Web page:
Top journalist visits Brighton Journalist Works

6 03 2011

The ex night editor of the Daily Telegraph visited Brighton Journalist Works. Student Josh Jones was impressed and reflected in his blogs:

“A degree in English is of no use…”

This week my journalist colleagues and I had a lecture by John Jenkins on the best way to earn money when writing feature pieces.

A Jayjay I can only wish to emulate

Everyone was left feeling inspired. One of my class mates even said afterwards that she was “in awe” of the former editor, reporter, millionaire (to name but a few of his previous titles.)

“The difference between an amateur writer and a professional is marketing.”

A great quote to perfectly sum up what he was trying to say. You may not have the best writing talent in the world but if you are persistent, determined and know how to sell yourself – then you will go far.

His mantra will be recited as a quiet murmur from the mouths of future journalists, squinting at a flickering monitor on deadline day –  and I, whenever I write a piece in the future, will do well to remember the journalist’s ABC: Accuracy, Brevity and Clarity.

He has the appearance of a kindly grandfather (maybe helped by being a West Ham fan like mine) but the air of importance emanates from his sweater-vest.

Mr Jenkins (a personal reason why I like him) is also a short story writer, confessing that he once had six bank accounts that were under the names of his various pseudonyms so he could dodge the tax man.

The four main points that will stick with me, should I decide to try my hand at freelancing, are to ask the following questions:

  • How many words would you like me to write?
  • When is the deadline?
  • Which form would you like it in?
  • How much dolla will you be paying me?
  • It pays to be a mercenary, quite literally.

He is very well read and has a passion for intros, which he collects. The three best intro styles to use in news writing, when enticing a reader are: The man who, the superlative and the eternal truth.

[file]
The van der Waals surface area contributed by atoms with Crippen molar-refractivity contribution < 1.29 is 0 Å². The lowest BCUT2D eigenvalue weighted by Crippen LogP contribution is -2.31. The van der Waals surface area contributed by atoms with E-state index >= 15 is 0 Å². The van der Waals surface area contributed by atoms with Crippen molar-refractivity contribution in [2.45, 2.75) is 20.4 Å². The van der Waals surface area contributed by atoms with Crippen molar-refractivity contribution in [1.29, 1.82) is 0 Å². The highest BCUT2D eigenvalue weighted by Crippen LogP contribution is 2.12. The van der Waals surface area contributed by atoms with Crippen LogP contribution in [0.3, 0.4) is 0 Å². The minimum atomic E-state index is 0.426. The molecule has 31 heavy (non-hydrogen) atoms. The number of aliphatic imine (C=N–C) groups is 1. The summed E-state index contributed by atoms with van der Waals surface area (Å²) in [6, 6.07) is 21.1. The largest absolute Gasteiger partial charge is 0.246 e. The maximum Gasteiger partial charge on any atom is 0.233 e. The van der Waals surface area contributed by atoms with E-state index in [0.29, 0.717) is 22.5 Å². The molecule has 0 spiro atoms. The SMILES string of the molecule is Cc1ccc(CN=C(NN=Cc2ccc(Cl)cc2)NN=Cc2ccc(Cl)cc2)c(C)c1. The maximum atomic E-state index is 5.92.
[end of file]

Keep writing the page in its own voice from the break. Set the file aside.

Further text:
According to Mr.Jenkins I should be spending 75% of my time concentrating on the intro and final par of anything I write. If that is taken as read then I will be going to bed very late tonight, I keep getting distracted by the Cricket World Cup highlights.

“Do not choose what you write with a splatter gun, imagine you are a sniper.”

When selling a piece of work you should try to sell it at least three times. Perhaps one of the most inspiring anecdotes Mr Jenkins told the class was about a rookie hack who managed to fund his way around America through being flexible, subtly changing the angle of a story he wrote so that he could sell it on to various publications… meaning more wonga!

Images are important too, never accept anything less than  300 dpi.

In a lesson where I have learnt so much, it is hard to produce a report detailing all the points he covered. He came across as a stern yet forgiving character, always willing to give you the chance you deserve (but maybe for a price of course!)

Finally, from one Jayjay to another, I would like to share his thoughts with regards to getting ahead in journalism:

“A degree in English is of no use. In today’s age it would be great to get a degree in low-cunning and a Masters in duplicity.”

John Jenkins, the man who is proud to have bought Bobby Moore his first brown ale, I thank you.

*Also, a big thank you to Emma Nicklin for subbing this for me. She is sure to be a fantastic journalist herself. (Safe, mate)